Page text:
Published: Thu, October 18, 2018
Health Care | By Belinda Paul

Mysterious polio-like illness baffles medical experts while frightening parents


The Centers for Disease Control and Prevention expressed frustration and concern Tuesday about a puzzling surge in cases of polio-like paralysis, mostly in children, being reported across the country this year.

In total, CNN found 47 confirmed cases and 49 more that were suspected or being investigated, for a total of 96. Most of the cases have been in children.

Across the USA there were 38 confirmed cases in 16 states this year through September 30, according to the CDC.

Standardized surveillance was established in 2015 to monitor this illness and attempt to estimate the baseline incidence.

The CDC has been tracking cases of AFM since a noted spike in 2014.

"We know this can be frightening for parents, and I know many parents want to know what signs and symptoms they should be looking out for in their children", she said.

Acute flaccid myelitis can be caused by viruses, such as polio or West Nile.

20, the CDC had confirmed 38 cases in 16 states, which aren't required to report AFM cases to the CDC.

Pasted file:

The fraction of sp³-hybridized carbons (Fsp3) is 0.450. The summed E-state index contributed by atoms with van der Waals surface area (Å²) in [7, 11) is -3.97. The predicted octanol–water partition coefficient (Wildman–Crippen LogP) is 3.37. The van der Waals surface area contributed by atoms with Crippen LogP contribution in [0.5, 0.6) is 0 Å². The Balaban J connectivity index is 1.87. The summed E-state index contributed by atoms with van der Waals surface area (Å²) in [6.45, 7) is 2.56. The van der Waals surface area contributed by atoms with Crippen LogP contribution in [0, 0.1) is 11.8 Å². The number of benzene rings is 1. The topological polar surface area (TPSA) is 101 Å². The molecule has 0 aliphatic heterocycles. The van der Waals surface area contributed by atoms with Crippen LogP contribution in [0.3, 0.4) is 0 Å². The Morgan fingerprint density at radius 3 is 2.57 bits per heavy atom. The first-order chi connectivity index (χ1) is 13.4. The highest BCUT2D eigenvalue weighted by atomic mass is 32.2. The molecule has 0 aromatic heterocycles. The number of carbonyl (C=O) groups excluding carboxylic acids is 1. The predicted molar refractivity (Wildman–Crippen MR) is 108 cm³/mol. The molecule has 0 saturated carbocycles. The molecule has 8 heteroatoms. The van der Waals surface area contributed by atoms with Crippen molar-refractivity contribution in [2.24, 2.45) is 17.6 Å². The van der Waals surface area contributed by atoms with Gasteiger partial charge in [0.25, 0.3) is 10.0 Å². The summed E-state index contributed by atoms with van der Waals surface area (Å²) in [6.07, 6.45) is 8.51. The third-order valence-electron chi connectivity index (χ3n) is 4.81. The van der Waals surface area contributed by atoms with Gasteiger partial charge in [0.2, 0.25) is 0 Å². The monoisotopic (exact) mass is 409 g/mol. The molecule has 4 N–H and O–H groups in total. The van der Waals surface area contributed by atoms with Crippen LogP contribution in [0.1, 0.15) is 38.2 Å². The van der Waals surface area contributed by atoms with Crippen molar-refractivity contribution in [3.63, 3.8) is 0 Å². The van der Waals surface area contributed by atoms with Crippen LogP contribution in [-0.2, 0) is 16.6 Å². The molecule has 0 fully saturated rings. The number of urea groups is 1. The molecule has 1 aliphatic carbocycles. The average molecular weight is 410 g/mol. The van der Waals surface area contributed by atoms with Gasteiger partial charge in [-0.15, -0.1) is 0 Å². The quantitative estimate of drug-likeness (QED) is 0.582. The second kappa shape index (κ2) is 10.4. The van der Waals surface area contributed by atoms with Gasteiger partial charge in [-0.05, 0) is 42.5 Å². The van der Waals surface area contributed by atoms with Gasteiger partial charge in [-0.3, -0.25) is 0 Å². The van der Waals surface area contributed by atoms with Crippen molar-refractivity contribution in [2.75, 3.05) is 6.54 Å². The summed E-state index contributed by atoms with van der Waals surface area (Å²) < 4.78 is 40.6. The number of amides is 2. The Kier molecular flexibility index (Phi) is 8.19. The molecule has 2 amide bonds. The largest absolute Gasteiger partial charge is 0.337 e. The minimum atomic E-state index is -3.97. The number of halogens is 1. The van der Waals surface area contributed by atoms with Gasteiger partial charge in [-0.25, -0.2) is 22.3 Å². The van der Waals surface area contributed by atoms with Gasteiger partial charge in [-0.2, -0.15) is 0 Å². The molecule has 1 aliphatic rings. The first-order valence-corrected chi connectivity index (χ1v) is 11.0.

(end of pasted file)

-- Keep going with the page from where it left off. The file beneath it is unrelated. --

"We understand that people, particularly parents, are concerned", said Dr. Nancy Messonnier, director for the CDC's National Center for Immunization and Respiratory Diseases, during a teleconference call with reporters. In 2017, one person died of AFM. Sixty-two cases of the rare but serious condition have now been confirmed in 22 states, including Pennsylvania and New Jersey. It follows a peculiar seasonal pattern, with the highest incidence occurring every other year in late summer or fall.

After testing patients' stool specimens, the CDC determined poliovirus is not the cause of the AFM cases.

Acute flaccid myelitis, also called AFM, is a rare but serious condition that affects the nervous system and causes the muscles and reflexes to suddenly become weak, she said Tuesday. None have tested positive for poliovirus.

In research developments, a team based at the J. Craig Venter Institute conducted experiments to see if a specific EV-D68 genotype is linked to neurologic symptoms and found that some viruses from the 2014 outbreak can infect neuronal cells.

Some patients diagnosed with this condition have recovered quickly, but some continue to have paralysis and require ongoing care, she said.

"Any weakness, including trouble swallowing, weakness of an extremity, especially in a child who has recently gone through signs of an infection, those would be the main red flags", said Sarah Hopkins. "We actually don't know what is causing this increase". The disorder has been diagnosed in children who have received some of their recommended vaccinations and in unvaccinated children, she said.

People can protect themselves from contracting AFM using methods similar to preventing getting the flu, Ellerin said.

The CDC urges parents to be aware of this illness and to seek medical care right away if family members develop sudden weakness or loss of muscle tone in the arms or legs.

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